Moses et al v. Sloan Valve Company et al

Filing 74

MEMORANDUM Opinion and Order written by the Honorable Gary Feinerman on 9/1/2017.Mailed notice.(jlj, )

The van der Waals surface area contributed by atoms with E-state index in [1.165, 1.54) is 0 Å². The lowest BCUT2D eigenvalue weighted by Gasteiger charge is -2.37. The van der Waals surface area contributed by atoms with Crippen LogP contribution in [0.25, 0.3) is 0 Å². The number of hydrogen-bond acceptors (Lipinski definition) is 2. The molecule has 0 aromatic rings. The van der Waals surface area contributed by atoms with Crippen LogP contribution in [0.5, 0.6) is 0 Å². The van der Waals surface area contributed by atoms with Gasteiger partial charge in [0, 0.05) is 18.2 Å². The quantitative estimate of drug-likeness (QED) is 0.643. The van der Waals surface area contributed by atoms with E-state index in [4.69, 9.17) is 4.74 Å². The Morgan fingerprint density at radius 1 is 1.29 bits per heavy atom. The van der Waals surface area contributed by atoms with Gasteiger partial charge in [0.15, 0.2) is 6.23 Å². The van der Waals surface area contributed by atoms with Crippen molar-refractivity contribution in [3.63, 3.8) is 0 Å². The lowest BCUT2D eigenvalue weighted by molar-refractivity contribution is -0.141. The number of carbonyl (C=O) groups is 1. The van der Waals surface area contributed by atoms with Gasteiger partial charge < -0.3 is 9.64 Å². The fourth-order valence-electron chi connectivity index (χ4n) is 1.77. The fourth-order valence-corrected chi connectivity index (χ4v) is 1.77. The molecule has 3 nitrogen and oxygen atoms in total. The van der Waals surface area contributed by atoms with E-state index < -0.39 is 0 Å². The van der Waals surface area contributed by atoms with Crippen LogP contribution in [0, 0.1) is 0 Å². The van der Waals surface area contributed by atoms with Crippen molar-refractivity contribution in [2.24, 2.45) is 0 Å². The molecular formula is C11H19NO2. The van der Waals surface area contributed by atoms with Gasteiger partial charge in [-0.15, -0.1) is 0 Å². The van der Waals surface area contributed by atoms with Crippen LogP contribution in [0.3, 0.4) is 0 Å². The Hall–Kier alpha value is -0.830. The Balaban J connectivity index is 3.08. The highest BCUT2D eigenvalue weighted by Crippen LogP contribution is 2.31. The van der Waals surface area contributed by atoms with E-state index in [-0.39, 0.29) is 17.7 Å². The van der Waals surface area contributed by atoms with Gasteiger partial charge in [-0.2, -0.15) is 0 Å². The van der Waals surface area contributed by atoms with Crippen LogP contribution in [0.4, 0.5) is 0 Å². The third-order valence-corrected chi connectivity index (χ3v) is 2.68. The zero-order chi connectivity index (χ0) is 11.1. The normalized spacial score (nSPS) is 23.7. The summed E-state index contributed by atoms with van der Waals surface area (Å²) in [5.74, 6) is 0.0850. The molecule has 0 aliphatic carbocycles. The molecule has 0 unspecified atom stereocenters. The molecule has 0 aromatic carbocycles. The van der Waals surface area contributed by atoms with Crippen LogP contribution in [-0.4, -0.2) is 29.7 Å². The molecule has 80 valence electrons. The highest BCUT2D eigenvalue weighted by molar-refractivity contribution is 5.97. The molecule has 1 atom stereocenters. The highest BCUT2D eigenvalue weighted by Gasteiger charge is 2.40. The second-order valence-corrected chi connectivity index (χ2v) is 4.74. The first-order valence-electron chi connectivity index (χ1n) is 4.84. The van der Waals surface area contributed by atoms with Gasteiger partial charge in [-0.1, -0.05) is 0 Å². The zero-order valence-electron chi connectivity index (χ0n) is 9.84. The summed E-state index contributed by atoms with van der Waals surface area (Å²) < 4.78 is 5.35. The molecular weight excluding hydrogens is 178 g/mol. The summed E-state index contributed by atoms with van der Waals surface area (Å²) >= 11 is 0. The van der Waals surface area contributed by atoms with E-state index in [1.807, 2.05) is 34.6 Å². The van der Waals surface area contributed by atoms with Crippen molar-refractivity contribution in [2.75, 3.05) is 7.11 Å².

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UNITED STATES DISTRICT COURT FOR THE NORTHERN DISTRICT OF ILLINOIS EASTERN DIVISION DERRICK MOSES and DODD DAVIS, Plaintiffs, vs. SLOAN VALVE COMPANY, Defendant. ) ) ) ) ) ) ) ) ) 16 C 9972 Judge Gary Feinerman MEMORANDUM OPINION AND ORDER In this suit against their former employer, Sloan Valve Company, Derrick Moses and Dodd Davis allege disparate treatment and a hostile work environment in violation of Title VII of the Civil Rights Act of 1964, 42 U.S.C. § 2000e et seq., and Moses alleges breach of contract. Doc. 13. Sloan moves under Federal Rule of Civil Procedure 12(b)(6) to dismiss the hostile work environment and contract claims. Doc. 19. The motion is denied as to the hostile work environment claim and granted as to the contract claim. Background On a Rule 12(b)(6) motion, the court must accept the operative complaint’s well-pleaded factual allegations, with all reasonable inferences drawn in Plaintiffs’ favor, but not its legal conclusions. See Smoke Shop, LLC v. United States, 761 F.3d 779, 785 (7th Cir. 2014). The court must also consider “documents attached to the complaint, documents that are critical to the complaint and referred to in it, and information that is subject to proper judicial notice,” along with additional facts set forth in Plaintiffs’ brief opposing dismissal, so long as those additional facts “are consistent with the pleadings.” Phillips v. Prudential Ins. Co. of Am., 714 F.3d 1017, 1020 (7th Cir. 2013) (internal quotation marks omitted). The facts are set forth as favorably to 1 Plaintiffs as those materials permit. See Meade v. Moraine Valley Cmty. Coll., 770 F.3d 680, 682 (7th Cir. 2014). In setting forth those facts at the pleading stage, the court does not vouch for their accuracy. See Jay E. Hayden Found. v. First Neighbor Bank, N.A., 610 F.3d 382, 384 (7th Cir. 2010). Moses and Davis joined Sloan in the late 1980s. Doc. 13 at ¶¶ 10, 12. Both men are African-American and at all relevant times were members in good standing of Local 7999 of the United Steel, Paper & Forestry, Rubber, Manufacturing, Energy Allied Industrial & Service Workers International Union, AFL-CIO. Id. at ¶¶ 1, 11, 13. On or about February 24, 2012, a Sloan manager found an anonymous note suggesting that he review “receiving cameras on feb. 09 around 11 a” because they showed three AfricanAmerican employees, including Moses, “stealing drums of rod ends.” Id. at ¶ 14; Doc. 13-1 at 5. Rod ends, the remnants of brass rods used by Sloan to manufacture many of its products, are typically stored in large barrels, called “drums,” before they are recycled or sold to a scrap metal dealer. Doc. 13 at ¶ 9; Doc. 13-1 at 4. On or about March 1, 2012, after conducting an investigation, Sloan fired Moses and the two other African-American employees named in the note, and asked Franklin Park police to arrest them. Doc. 13 at ¶ 16. Moses ultimately was acquitted of all charges. Id. at ¶ 17. The Union grieved Moses’s termination. In September 2013, an arbitrator ruled that Sloan had failed to “demonstrate by a clear and convincing preponderance of the evidence that Moses stole anything from his employer,” and ordered that Moses be reinstated “to his previous position.” Doc. 13-1 at 29-30. The Union filed suit to enforce the arbitration award; the suit was resolved by a “Settlement Agreement and Release,” and Moses resumed his position at Sloan in May 2014. Doc. 13 at ¶¶ 23-25. The agreement provided, in relevant part, that the parties “fully 2 release[d] and discharge[d] each other … from any and all claims and liabilities, whether known or unknown at this time, arising out of the arbitration award, occurrences and transactions that were the subject of the Lawsuit in this case.” Doc. 13-2 at 3. In July 2016, the manager who received the anonymous note back in February 2012 resumed his investigation into the thefts. During an interview with a Sloan employee, the manager “stat[ed] that he had questioned 40 other people [regarding the thefts] and demanded to know what Moses had told [the employee] about the alleged thefts.” Doc. 13 at ¶ 28. On or about August 8, 2016, the manager, accompanied by a Sloan lawyer and an “unknown investigator,” met with Davis. Id. at ¶ 29. The manager told Davis that he “had been told by unknown parties that [Davis] was ‘the lookout guy’” and advised Davis that it would be “in his ‘best interests’ to cooperate” and explain “how the thefts were perpetrated.” Id. at ¶¶ 2930. The manager, lawyer, and investigator repeatedly called Davis “a fucking liar” during the meeting and, at its conclusion, the manager told Davis that he was suspended. Id. at ¶¶ 30-31. The following day, the manager, a Sloan lawyer, and an “unknown law enforcement representative” asked Moses if he “had ever stolen anything from the Company.” Id. at ¶ 32. When Moses refused to respond, the manager told him that he was fired because he had “‘new evidence’ regarding the 2012 thefts, in the form of affidavits and statements.” Id. at ¶¶ 34-35. After Moses reminded the manager of the arbitration award that had resulted in his reinstatement, the manager told Moses that he was suspended. Id. at ¶ 36. Sloan did not provide Moses or Davis with any of this “new evidence” and, on October 20, 2016, it notified them both that they were terminated. Id. at ¶¶ 38-39. 3 Discussion I. Plaintiffs’ Title VII Hostile Work Environment Claim Plaintiffs allege that they were subjected to a hostile work environment. Doc. 13 at ¶¶ 57-68. Sloan seeks dismissal on the ground that the complaint fails to allege facts sufficient to state such a claim. Doc. 21 at 5-8. (Sloan initially sought dismissal on exhaustion grounds as well, id. at 4-5, but it withdrew that argument in open court, Doc. 38, in light of Plaintiffs’ supplemental filing, Doc. 30.) Title VII prohibits discrimination “against any individual with respect to his compensation, terms, conditions, or privileges of employment, because of such individual’s race, color, religion, sex, or national origin.” 42 U.S.C. § 2000e-2(a)(1). “This prohibition encompasses the creation of a hostile work environment that is severe or pervasive enough to affect the terms and conditions of employment.” Lord v. High Voltage Software, Inc., 839 F.3d 556, 561 (7th Cir. 2016) (internal quotation marks omitted). For Plaintiffs’ hostile work environment claim to survive dismissal, they must allege: “(i) that [their] work environment was objectively and subjectively offensive; (ii) that the harassment was based on [their] race; (iii) that the harassment was pervasive or severe; and (iv) that a legal basis exists for holding [Sloan] liable.” Cable v. FCA US LLC, 679 F. App’x 473, 476 (7th Cir. 2017); see also Cole v. Bd. of Trs. of N. Ill. Univ., 838 F.3d 888, 895-96 & n.6 (7th Cir. 2016) (same). Sloan focuses on the third element, that the harassment be pervasive or severe. Doc. 21 at 5-8; Doc. 24 at 4-8. That element “is in the disjunctive—the conduct must be either severe or pervasive.” Vance v. Ball State Univ., 646 F.3d 461, 469 (7th Cir. 2011), aff’d, 133 S. Ct. 2434 (2013). This means that “one extremely serious act of harassment could rise to an actionable level[,] as could a series of less severe acts.” Haugerud v. Amery Sch. Dist., 259 F.3d 678, 693 4 (7th Cir. 2001); see Hall v. City of Chicago, 713 F.3d 325, 330 (7th Cir. 2013). A court addressing whether a work environment is hostile must consider “factors like the frequency of improper conduct, its severity, whether it is physically threatening or humiliating (as opposed to a mere offensive utterance), and whether it unreasonably interferes with the employee’s work performance.” Boss v. Castro, 816 F.3d 910, 920 (7th Cir. 2016); see also Ellis v. CCA of Tenn. LLC, 650 F.3d 640, 647 (7th Cir. 2011). In so doing, the court must bear in mind that Title VII does not impose a “general civility code” in the workplace and that “simple teasing, offhand comments, and isolated incidents (unless extremely serious) will not amount to discriminatory changes in the terms and conditions of employment.” Faragher v. City of Boca Raton, 524 U.S. 775, 788 (1998) (citation and internal quotation marks omitted); see also McPherson v. City of Waukegan, 379 F.3d 430, 438-39 (7th Cir. 2004). The parties dispute whether allegations falling outside the 300-day window preceding Plaintiffs’ EEOC charge can be considered in determining whether they have stated a viable hostile work environment claim, but the dispute is immaterial because allegations falling within that period—conduct occurring on or after November 5, 2015—suffice. Plaintiffs allege that Moses was repeatedly referred to as a “thief” and that Davis was called a “fucking liar” by Sloan employees. Doc. 13 at ¶¶ 30, 45. Plaintiffs further allege that when they were “accused of stealing in August of 2016 … [they were] verbally threatened, verbally abused, and defamed,” and that this harassment was based on their race “and/or improper stereotypes about their race.” Id. at ¶¶ 60-61, 67. These instances of harassment, which (with reasonable inferences drawn in Plaintiffs’ favor) had a racial angle, have the requisite severity and frequency to state a claim, at least at the pleading stage. See Huri v. Office of the Chief Judge of the Circuit Ct. of Cook Cnty., 804 F.3d 826, 834 (7th Cir. 2015) (noting that it was “premature at the pleadings stage to 5 conclude just how abusive [the plaintiff’s] work environment was”); Amand v. Cort Furniture Rental Corp., 85 F.3d 1074, 1081-83 (3d Cir. 1996) (reversing a defense summary judgment where the plaintiffs had shown that African-American employees were told not to “steal”; that a manager, “after slamming his hand on [a plaintiff’s] desk, told her that he knew all about her and two other employees,” whose only common characteristic was their race; and that the plaintiffs were “subjected to apparently false accusations of favoritism [and] incompetence”); Frazier v. Harris, 266 F. Supp. 2d 853, 862, 867-68 (C.D. Ill. 2003) (denying dismissal where a hostile work environment plaintiff was “called ‘the poster child for the NAACP’” and was harassed via internal investigations). II. Moses’s Breach of Contract Claim Moses’s contract claim alleges that Sloan breached the Settlement Agreement and Release’s release provision by firing him in 2016 because of his alleged involvement in the 2012 rod ends thefts. Doc. 13 at ¶¶ 69-81. The release provision states: Release. Each party to this Agreement, on behalf of their agents, representatives, attorneys and predecessors, successors and assigns of each of them, fully release and discharge each other party, their affiliates, agents, employees, representatives, officers, attorneys, successors and assigns, from any and all claims and liabilities whether known or unknown at this time, arising out of the arbitration award, occurrences and transactions that were the subject of the Lawsuit in this case. Doc. 13-2 at 2 (emphasis added). Settlement agreements are contracts and are “interpreted according to the law of the jurisdiction in which the contract was created”—here, Illinois. In re Motorola Secs. Litig., 644 F.3d 511, 517 (7th Cir. 2011); see also Newkirk v. Vill. of Steger, 536 F.3d 771, 774 (7th Cir. 2008). A court interpreting a contract looks first to its text and, “[i]f the language of the contract is facially unambiguous, then the contract is interpreted by the trial court as a matter of law without the use of parol evidence.” Air Safety, Inc. v. Teachers Realty Corp., 706 N.E.2d 882, 6 884 (Ill. 1999); see also Camico Mut. Ins. Co. v. Citizens Bank, 474 F.3d 989, 993 (7th Cir. 2007) (“If the language of the contract is clear and unambiguous, we interpret the contract without the use of parol evidence … and contract terms are interpreted according to their plain meaning unless otherwise defined.”); Gallagher v. Lenart, 874 N.E.2d 43, 58 (Ill. 2007) (“A court must initially look to the language of a contract alone, as the language, given its plain and ordinary meaning, is the best indication of the parties’ intent.”). “If, however, the trial court finds that the language of the contract is susceptible to more than one meaning, then an ambiguity is present” and the court may look to extrinsic evidence. Air Safety, 706 N.E.2d at 884; see also Brooklyn Bagel Boys, Inc. v. Earthgrains Refrigerated Dough Prods., Inc., 212 F.3d 373, 380 (7th Cir. 2000) (“Notwithstanding the parol evidence rule, extrinsic evidence can be admitted to discover the parties’ genuine intent when a contract is ambiguous.”). Sloan argues that the Agreement’s mutual “release” from “claims and liabilities … arising out of … occurrences and transactions that were the subject of the Lawsuit in this case” refers only to a “release of legal claims” arising out of the grievance arbitration award and the lawsuit the Union brought to enforce it. Doc. 21 at 9-10. Moses, by contrast, asserts that the release was “intended by both Moses and the union representatives who negotiated the contract to prevent Sloan from returning to the 2012 theft allegations for any purpose.” Doc. 13 at ¶ 73. He contends that the release is ambiguous because the parties dispute its scope. Doc. 22 at 6-7. Sloan’s position prevails. Contrary to Moses’s submission, a “provision is not rendered ambiguous simply because the parties do not agree on its meaning.” Johnstowne Ctr. P’ship v. Chin, 458 N.E.2d 480, 481 (Ill. 1983); see also Emergency Med. Care, Inc. v. Marion Mem’l Hosp., 94 F.3d 1059, 1061 (7th Cir. 1996) (“[T]he fact that the parties disagree over the precise meaning of a contractual provision does not render the contract ambiguous.”). And the “claims 7 and liabilities” language in the release is unambiguous. As relevant here, a “claim” is “[t]he assertion of an existing right; any right to payment or to an equitable remedy, even if contingent or provisional,” “[a] demand for money, property, or a legal remedy to which one asserts a right; esp., the part of a complaint in a civil action specifying what relief the plaintiff asks for,” or “[a]n interest or remedy recognized at law; the means by which a person can obtain a privilege, possession, or enjoyment of a right or thing,” such as, for example, a “claim against [an] employer for wrongful termination.” Black’s Law Dictionary (10th ed. 2014); see Chapman v. Engel, 865 N.E.2d 330, 333 (Ill. App. 2007) (referring to Black’s Law Dictionary to determine the “plain, ordinary, and popular meaning of the word ‘default’” and “breach of contract” when interpreting a contract); Hammel v. Ruby, 487 N.E.2d 409, 414 (Ill. App. 1985) (same for the term “sale”). A “liability” is “[t]he quality, state, or condition of being legally obligated or accountable; legal responsibility to another or to society, enforceable by civil remedy or criminal punishment,” or “[a] financial or pecuniary obligation in a specified amount.” Black’s Law Dictionary (10th ed. 2014). The unambiguous meaning of a release provision extending to “any and all claims and liabilities,” therefore, is a release from any legal remedies or obligations that one party might assert against the other in a contested proceeding. Given this, the release simply barred Sloan and Moses from pursuing further legal action, meaning litigation or arbitration, regarding the events surrounding the 2012 thefts and subsequent arbitration and lawsuit. It did not prohibit Sloan from either investigating those thefts further or terminating Moses if further investigation implicated him. It follows that the release does not cover the actions Sloan took during and after its 2016 investigation into the thefts, and therefore that Moses’s contract claim fails as a matter of law. 8 Conclusion For the foregoing reasons, Sloan’s partial motion to dismiss is denied as to Plaintiffs’ hostile work environment claim and granted as to Moses’s contract claim. Because the contract claim cannot be saved by repleading, it is dismissed with prejudice. Sloan shall answer the surviving portions of the operative complaint in their entirety by September 19, 2017. September 1, 2017 ____________________________________ United States District Judge 9